1. Embrace Your Inner Idiot
We’re often advised to focus attention on our strengths. However, there is a type of underconfidence that arises precisely when we grow too attached to our own dignity. We become anxious about any situation that might put it at risk. We might want to ask for a promotion for example, but hold back for fear of looking brash.
But this reflects a false picture of how dignified a person can really be. We sense that there is a viable option to lead a good life without making an idiot of ourselves on a regular basis. A better strategy is to accept in our hearts that we will always be very likely to say and do some pretty foolish things throughout our career.
It might be that asking for a raise or suggesting an alternative marketing strategy does result in our boss viewing us as a bit of an imbecile. But that shouldn’t be news to us. The road to confidence begins with the realisation that we are idiots now, and will no doubt be idiots again countless times in the future. That realisation can liberate us to take on new challenges with renewed enthusiasm.
2. Reject Imposter Syndrome
It’s very easy to feel like an imposter at work. Especially in a new role, it’s easy to imagine that those at the top of the corporate food chain are somehow as polished and confident on the inside as they appear on the outside.
The problem stems from something that, in philosophy, is known as the problem of other minds. We know ourselves from the inside, but others only from what they do or say – a far more carefully edited source of information. As a result, we’re painfully aware of our own anxieties and failings, but are left to imagine that our manager, with their ready smile and easy charisma has managed to shake off all the shackles of uncertainty.
The solution to feeling like an imposter lies in making a crucial leap of faith. We need to know that other people are equally beset by worries and concerns, just as we are. Perhaps not exactly the same frailties, but frailties nonetheless. Our manager, and everyone else we work with is not as alien as they might seem. If we were in their shoes, we must remind ourselves, we wouldn’t be imposters, we’d just be normal.
3. Don’t Fake It Till You Make It
We’re often advised that confidence is largely about putting on a front. It might feel uncomfortable at first, but eventually our facade will become accepted as the real deal. In short, our attitude, it’s often reported, is more important than our aptitude.
However, our feelings of confidence around any particular area at work can be surprisingly helpful because they reveal to us where we need to put more effort in. We might feel incredibly anxious about the idea of going to a networking drinks for example, but feel supremely assured about our ability to pull together a complex accounting spreadsheet in a matter of minutes. It’s not that we are, as individuals, inherently, either confident or underconfident. It’s rather that we are (painfully) aware that, in different situations, our abilities are different. We might know that we are a dab hand at Excel and, at the same time, that we aren’t so great at smoothly exchanging business cards.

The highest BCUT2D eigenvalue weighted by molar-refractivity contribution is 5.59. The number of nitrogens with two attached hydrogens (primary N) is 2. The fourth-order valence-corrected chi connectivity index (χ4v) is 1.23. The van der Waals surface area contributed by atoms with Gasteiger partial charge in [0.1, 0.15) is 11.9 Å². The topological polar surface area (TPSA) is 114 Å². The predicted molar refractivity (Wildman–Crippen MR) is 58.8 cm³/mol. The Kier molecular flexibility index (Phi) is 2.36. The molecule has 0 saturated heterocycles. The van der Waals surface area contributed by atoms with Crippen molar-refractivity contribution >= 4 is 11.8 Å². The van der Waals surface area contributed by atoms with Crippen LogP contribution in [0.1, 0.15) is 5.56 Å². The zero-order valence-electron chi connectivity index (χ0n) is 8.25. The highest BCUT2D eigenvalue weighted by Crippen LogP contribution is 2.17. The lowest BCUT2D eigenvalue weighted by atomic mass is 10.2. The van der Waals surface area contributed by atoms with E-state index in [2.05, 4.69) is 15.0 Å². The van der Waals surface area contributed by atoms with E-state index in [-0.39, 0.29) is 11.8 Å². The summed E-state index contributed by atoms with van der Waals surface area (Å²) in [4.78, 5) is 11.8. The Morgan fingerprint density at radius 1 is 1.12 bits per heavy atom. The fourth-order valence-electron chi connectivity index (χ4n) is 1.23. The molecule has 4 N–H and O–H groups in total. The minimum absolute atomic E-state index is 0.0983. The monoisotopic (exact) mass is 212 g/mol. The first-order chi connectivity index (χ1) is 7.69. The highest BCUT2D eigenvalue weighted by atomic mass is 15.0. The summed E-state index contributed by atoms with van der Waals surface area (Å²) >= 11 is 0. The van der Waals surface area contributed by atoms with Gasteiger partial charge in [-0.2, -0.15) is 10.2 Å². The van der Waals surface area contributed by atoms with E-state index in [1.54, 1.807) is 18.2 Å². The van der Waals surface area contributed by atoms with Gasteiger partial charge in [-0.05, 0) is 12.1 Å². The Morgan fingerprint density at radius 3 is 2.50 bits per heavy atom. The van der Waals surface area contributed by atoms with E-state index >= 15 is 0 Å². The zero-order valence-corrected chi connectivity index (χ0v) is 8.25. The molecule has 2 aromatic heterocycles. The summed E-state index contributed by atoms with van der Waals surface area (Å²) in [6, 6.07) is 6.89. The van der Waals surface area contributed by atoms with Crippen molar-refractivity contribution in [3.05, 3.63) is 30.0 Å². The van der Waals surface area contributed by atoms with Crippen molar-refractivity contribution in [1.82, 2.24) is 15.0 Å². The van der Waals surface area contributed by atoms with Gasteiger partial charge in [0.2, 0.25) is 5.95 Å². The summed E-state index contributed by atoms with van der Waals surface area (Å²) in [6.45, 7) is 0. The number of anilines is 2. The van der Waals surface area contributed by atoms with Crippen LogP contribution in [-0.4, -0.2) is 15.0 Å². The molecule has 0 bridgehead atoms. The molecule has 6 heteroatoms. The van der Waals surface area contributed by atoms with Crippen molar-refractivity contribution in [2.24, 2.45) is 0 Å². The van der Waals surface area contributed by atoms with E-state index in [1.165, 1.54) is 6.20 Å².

The solution isn’t to fake confidence in certain situations and run the risk of appearing arrogant. It’s to embrace the harder task of improving our competence where we need to most.
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4. Learn to Be Ok With Success
It’s not unusual to find ourselves behaving at work in ways that can outwardly appear deeply self destructive. We might have just received a promotion and shortly afterwards find ourselves acting in an overly antagonistic way towards our new boss. Or we might have just been publicly praised – and immediately neutralise the compliment with an unnecessarily opinionated observation.
Why do we do this? We hear a lot about learning to be confident around failure, but for many of us, it’s equally hard to be ok with doing well. This feeling might be triggered by a sense that, from early childhood onwards, our caregivers or siblings were only able to tolerate us achieving a limited amount. Too much success and we might have been met with envious glances or a subliminal threat that love might be withdrawn should we get too big for our boots. These same psychological traces can follow us into our working life, even as we negotiate an international deal on oil futures in a glamorous boardroom in São Paulo.
The solution is to remind ourselves that, while we may not wholly merit all of our success at work, neither do we deserve to be accountable for everything that goes wrong. Though we might wish it weren’t like this, most workplaces are, inherently, rather random and amoral in terms of who succeeds and who doesn’t. We should, rather, with good grace, learn to come to terms with sometimes doing unexpectedly rather well.
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